Make that "Cruel Summer," the Bananarama hit that gets a dancehall remix and drops into the action throughout this good-hearted surfer-girl of a flick -- perhaps an intended counterpoint to the surfer movie, Endless Summer. Even though the staple '80s guilty pleasure "Cruel Summer" was filled with empty angst over the dog days of the season, it also captures its ragged pleasures. Blue Crush is sort of like that as it lightly explores the lives of female surfers living clumsily on the edge, focusing on a girl battling her demons and trying to realize her dreams.
It's mostly surface stuff, but director/co-writer John Stockwell (Crazy/Beautiful) and co-writer Lizzy Weiss add enough light touches to make Blue Crush something to cheer for. (They pulled their story from Susan Orlean's Outside article, "Surf Girls of Maui.") This is more Rocky than Baywatch, even if the audience, like the surfers, can't wait to get back in the water. For that is where the movie does what this kind of movie should: describing, once again, the indescribable thrill of catching a wave.
While Kate Bosworth as Anne Marie scores points with her golden-girl smile, sun-kissed blond hair and true grit, the stars of this movie are the waves -- captured with hang-ten glee by cinematographer David Hennings (Very Bad Things) and editor Emma E. Hickox. Eschewing standard tank shots for the real deal, Hennings' camera is ubiquitous, swimming underwater and landing atop a board and clinging to its muse -- no angle is left unexplored. The point of view is so eye-popping that from below, the tubular waves look like storm clouds as their relentless curls implode. Here, the water is all consuming, in more ways than one. So it's no wonder that Anne Marie is still bearing the scars of a near-drowning incident as a junior-national champion three years earlier. She's unsure if she can overcome her fears to win an upcoming surfing championship loaded with the promise of endorsement deals and needed cash.
Apparently not content with one "issue," Stockwell and Weiss load up Anne Marie with other concerns. Her mom deserted her for a guy years earlier, leaving her to raise her rebellious teen sister who seems hell-bent on compounding all the mistakes Anne Marie made at the same age but somehow survived. And when a pro football quarterback (Matthew Davis) shows up with teammates for what we assume is a Pro Bowl working vacation and immediately falls for her -- well, now she's got to figure out if she can juggle love and waves. Either way, she faces rocky waters ahead.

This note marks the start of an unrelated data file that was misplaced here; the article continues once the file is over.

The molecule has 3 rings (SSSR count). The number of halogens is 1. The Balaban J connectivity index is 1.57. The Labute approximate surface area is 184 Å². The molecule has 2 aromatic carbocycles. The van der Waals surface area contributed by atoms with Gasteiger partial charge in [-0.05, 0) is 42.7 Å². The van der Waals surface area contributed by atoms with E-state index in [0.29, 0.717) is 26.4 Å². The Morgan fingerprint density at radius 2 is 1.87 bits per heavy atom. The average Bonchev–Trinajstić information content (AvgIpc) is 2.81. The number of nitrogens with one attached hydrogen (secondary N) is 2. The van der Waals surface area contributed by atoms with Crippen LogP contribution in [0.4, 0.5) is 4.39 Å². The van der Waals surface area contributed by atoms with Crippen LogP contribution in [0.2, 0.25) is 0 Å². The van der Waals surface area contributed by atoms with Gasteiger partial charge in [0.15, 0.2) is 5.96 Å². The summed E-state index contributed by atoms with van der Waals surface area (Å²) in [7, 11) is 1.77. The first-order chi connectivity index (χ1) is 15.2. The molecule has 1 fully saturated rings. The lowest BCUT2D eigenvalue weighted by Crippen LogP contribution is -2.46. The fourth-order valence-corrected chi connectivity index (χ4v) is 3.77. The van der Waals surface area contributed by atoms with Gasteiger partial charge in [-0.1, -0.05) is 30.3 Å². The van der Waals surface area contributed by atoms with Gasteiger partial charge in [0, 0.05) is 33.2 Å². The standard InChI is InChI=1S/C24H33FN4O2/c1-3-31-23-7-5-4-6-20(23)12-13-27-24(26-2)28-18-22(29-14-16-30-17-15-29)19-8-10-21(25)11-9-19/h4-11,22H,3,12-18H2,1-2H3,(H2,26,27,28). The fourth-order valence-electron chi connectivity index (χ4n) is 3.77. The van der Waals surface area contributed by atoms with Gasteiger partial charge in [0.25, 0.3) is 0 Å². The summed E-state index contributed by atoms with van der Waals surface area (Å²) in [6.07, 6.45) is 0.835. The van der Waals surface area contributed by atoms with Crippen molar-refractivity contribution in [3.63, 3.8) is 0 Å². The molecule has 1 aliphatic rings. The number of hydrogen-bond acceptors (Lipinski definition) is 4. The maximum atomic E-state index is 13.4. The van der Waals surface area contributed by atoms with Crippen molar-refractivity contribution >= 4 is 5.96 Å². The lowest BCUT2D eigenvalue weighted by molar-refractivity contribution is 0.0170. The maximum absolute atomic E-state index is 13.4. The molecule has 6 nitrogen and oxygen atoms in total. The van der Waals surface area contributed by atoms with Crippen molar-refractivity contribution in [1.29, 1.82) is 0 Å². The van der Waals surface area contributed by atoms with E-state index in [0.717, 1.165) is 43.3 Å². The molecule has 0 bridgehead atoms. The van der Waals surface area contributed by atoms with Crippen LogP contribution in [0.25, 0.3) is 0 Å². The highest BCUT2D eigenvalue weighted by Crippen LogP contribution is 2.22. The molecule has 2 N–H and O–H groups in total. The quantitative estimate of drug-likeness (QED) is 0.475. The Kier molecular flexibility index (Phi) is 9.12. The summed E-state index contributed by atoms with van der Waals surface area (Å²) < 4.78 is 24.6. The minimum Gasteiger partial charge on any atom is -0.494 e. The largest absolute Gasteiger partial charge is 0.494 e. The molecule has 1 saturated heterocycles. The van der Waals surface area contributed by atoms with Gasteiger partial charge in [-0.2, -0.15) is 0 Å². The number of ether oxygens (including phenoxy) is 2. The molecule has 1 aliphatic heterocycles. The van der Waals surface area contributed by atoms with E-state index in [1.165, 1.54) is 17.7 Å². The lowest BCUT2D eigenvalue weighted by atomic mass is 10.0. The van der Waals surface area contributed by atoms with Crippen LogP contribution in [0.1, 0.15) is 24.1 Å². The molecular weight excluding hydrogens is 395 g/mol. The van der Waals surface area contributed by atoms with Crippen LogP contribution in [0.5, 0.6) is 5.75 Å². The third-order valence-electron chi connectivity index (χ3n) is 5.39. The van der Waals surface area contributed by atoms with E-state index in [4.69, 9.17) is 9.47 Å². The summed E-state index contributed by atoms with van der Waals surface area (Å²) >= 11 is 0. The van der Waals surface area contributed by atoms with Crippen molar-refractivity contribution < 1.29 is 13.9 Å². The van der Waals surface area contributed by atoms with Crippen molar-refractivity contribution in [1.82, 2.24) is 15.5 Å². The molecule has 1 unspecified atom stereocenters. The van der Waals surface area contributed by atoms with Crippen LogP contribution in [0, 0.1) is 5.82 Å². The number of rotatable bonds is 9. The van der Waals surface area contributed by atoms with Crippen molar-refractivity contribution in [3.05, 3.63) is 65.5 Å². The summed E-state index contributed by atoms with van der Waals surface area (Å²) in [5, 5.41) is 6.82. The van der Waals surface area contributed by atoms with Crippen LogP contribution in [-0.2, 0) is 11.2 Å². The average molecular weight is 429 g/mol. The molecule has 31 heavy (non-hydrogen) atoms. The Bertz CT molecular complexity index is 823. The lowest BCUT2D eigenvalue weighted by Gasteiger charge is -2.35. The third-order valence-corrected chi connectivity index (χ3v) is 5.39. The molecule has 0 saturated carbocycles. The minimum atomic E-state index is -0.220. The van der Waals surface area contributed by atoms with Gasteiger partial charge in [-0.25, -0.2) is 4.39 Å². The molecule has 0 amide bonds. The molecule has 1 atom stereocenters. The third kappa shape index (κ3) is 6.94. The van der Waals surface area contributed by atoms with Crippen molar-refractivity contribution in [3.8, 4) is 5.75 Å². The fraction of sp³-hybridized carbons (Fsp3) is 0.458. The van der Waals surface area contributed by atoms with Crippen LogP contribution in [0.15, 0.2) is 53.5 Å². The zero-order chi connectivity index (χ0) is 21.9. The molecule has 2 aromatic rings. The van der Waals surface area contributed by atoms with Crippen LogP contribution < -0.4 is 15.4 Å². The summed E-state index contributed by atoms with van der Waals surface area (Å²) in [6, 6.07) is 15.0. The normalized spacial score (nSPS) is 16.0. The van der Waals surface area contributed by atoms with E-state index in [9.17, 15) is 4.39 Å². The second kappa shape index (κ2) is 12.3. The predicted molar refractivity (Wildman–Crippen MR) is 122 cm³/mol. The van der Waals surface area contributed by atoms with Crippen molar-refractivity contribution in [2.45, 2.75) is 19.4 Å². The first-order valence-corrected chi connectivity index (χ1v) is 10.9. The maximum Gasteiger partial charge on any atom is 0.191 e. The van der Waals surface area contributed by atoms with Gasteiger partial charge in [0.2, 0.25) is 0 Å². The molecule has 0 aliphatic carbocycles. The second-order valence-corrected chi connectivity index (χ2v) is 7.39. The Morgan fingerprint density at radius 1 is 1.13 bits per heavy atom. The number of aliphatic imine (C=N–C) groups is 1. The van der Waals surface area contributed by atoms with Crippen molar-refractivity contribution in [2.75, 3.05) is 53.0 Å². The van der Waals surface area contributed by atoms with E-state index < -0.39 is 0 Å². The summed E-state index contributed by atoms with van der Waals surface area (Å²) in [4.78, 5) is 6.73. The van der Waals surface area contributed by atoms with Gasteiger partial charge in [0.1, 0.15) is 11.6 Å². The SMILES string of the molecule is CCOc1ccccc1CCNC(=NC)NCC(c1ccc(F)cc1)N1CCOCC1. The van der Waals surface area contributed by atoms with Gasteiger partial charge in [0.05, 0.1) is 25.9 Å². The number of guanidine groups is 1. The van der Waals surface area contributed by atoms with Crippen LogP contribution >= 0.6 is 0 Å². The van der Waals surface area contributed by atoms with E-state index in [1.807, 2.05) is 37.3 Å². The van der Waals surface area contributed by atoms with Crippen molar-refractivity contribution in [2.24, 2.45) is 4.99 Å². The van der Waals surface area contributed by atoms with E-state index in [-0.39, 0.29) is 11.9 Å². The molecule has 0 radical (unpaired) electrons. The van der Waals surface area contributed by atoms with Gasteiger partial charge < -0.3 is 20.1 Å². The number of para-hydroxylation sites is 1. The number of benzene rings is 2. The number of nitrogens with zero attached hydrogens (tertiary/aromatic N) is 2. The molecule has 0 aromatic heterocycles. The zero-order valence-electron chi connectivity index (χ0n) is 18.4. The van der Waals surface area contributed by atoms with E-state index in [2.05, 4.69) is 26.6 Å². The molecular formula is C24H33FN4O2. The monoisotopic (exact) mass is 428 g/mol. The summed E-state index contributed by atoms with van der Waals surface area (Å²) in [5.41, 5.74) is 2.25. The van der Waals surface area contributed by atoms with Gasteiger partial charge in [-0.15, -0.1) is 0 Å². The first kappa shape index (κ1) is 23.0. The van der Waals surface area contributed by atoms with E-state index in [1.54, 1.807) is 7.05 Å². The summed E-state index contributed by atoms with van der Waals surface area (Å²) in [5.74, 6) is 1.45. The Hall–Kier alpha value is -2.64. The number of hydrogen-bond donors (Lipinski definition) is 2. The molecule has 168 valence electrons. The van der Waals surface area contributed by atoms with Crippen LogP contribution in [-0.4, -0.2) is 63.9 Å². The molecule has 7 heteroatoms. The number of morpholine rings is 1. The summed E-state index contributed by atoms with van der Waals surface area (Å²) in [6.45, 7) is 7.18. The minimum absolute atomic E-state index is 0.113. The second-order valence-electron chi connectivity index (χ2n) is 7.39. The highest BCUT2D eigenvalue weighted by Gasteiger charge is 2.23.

Clearly, Stockwell has trouble navigating his own narrative flow more than he does the surfing action. Supporting characters get woefully inconsistent treatment. While best friend Eden (Michelle Rodriguez) has good reasons to push Anne Marie and gets pissed when she loses her focus, another roommate (real-life surfer Sanoe Lake) just seems happy to be along for the ride. And we never understand whether ex-boyfriend Drew (Chris Taloa) is equally contemptuous of Anne Marie for not realizing her potential or is just plain pissed that he's an ex.
Yet, at the same time, Stockwell's understatements provide pleasant surprises. For starters, beyond doing the obvious and showing his female posse in one bikini after another, Stockwell hesitates to lust over his subjects. They're surfer girls, so lots of skin is inevitable. But it's not as if we're watching Yasmine Bleeth flopping up and down the beach in slow motion every frame. (Although these are the films for which slow motion was made.) We get the skin, but minimal titillation. Elsewhere, though there's an unmistakable overcoming-the-odds thing going on, Stockwell trades in The Confrontation for mini-confrontations, with Eden, with Drew and with her quarterback beau -- who offers a timely analogy when she's literally flat on her back and possibly out of the game.
Even the climax has a nice, surprising undertow about it, learning a lesson from Rocky in that there's just as much fun in a moral victory as the absolute ones. Add up all of these nice touches, and you have something with a little bit of heart, a little bit of spunk and a little bit of humor.
And a lot of action, which is as it should be. Every time the story hits land, you can feel the seconds ticking away until the next surfing scene. The stars claim they received tons of surfing lessons for this film, and whether it's true or not, Stockwell (with Hickox's snappy cuts) makes Bosworth and the others look like real pros. When she glides across the water inside a wave, she does what we all wish she could do: drag one hand along the wave's belly, creating her own mini-ripple of joy.
Just like the movie itself.